Psoriasis, which is thought to affect up to 3% of people in the UK, is an autoimmune disorder that causes inflammation in the body. There are often visible signs of the inflammation typically developing in patches or plaques of red, scaly skin appearing on elbows, knees, lower back, or scalp.
This inflammation occurs because overactivity in the immune system speeds up skin cell growth, with the shed calls piling up on the surface of the skin. These plaques can itch, burn or sting, and some people feel embarrassed about showing their skin, impacting their self-confidence. Symptoms often start between ages 15 and 25, but can start at any age. Men, women, and children of all skin colours can get psoriasis, and the severity of the condition can fluctuate over time, with flare-ups sometimes triggered by stress, smoking, scratched or sunburnt skin, hormonal changes and alcohol.
Psoriasis may be a lifelong condition for some people, and GPs may suggest treatments, often starting by prescribing topical (directly on to the skin) treatments based on Vitamin D, steroids, strong moisturisers called emollients, and other anti-inflammatory compounds.
For many people, seeking help from a medical herbalist for their psoriasis can lead to significant improvements, even when other treatments haven’t worked. A herbalist will explore your full medical history, discussing whether you find certain factors (such as diet, alcohol intake, stress or trauma) can make the condition worse. They will look at lifestyle changes that might help, including;
- Faulty fat metabolism can often impact psoriasis, which is why boosting your intake of omega 3 and Gamma-linolenic acid (GLA) fatty acids can be helpful. Sesame seeds and sesame oil, rich in oleic acids can also be very beneficial. Many people find the food such as carrots, kale, chard, squashes and watercress, rich in beta carotene and provitamin A make a real difference.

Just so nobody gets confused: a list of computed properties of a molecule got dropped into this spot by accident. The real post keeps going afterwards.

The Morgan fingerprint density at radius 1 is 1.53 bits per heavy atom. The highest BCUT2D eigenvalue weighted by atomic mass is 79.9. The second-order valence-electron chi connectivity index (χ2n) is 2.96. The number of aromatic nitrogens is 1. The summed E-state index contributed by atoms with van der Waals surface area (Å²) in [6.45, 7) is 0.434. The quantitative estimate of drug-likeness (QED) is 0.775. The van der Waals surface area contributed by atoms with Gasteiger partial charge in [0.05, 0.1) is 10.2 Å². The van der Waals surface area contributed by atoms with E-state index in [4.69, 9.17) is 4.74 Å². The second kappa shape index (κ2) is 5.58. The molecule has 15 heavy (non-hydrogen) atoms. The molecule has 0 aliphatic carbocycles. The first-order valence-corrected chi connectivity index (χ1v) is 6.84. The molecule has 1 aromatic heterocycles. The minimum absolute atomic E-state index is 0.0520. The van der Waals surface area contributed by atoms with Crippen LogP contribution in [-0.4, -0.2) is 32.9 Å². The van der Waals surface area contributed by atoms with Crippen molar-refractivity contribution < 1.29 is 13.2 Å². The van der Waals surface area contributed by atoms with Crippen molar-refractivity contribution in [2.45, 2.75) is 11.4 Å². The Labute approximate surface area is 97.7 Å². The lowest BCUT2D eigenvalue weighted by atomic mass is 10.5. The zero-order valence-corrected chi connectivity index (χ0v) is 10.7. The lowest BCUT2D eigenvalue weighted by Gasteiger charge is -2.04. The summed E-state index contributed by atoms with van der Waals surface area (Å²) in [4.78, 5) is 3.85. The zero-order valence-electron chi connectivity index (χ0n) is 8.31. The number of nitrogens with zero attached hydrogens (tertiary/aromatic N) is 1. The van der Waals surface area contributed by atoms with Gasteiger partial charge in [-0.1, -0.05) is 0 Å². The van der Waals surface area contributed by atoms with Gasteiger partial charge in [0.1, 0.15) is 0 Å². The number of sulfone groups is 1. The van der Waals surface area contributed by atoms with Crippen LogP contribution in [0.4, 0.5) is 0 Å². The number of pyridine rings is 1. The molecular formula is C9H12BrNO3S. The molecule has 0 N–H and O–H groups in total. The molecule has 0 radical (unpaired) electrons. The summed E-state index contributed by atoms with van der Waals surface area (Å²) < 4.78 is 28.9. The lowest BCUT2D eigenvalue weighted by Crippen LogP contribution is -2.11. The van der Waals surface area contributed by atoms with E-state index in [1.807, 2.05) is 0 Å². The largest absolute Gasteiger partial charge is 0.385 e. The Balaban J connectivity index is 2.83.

- You may also talk about foods which some people find it useful to avoid, such as spicy foods, fatty and greasy foods and citrus fruits.
- You may look at ways of adapting your lifestyle to increase your exposure to sunlight, and how to do this in a way that protects your skin from the other risks sunlight can pose.
- Where appropriate you might work with your herbalist to explore ways to mitigate the condition by moderating your alcohol intake or smoking, and you might take the time to talk about your emotional wellbeing and the causes of any stress, and how you could work together to address this.
Your herbalist will then be able to create a unique herbal prescription, made up of herbs to address issues such as immunological response and inflammatory activity, as well as to support you emotionally and manage any stress or anxiety you might be experiencing. They may also provide a soothing cream to aid healing, stop itching and prevent infection.
Feel better – see a herbalist.
Please visit the Psoriasis Association to find out more about the condition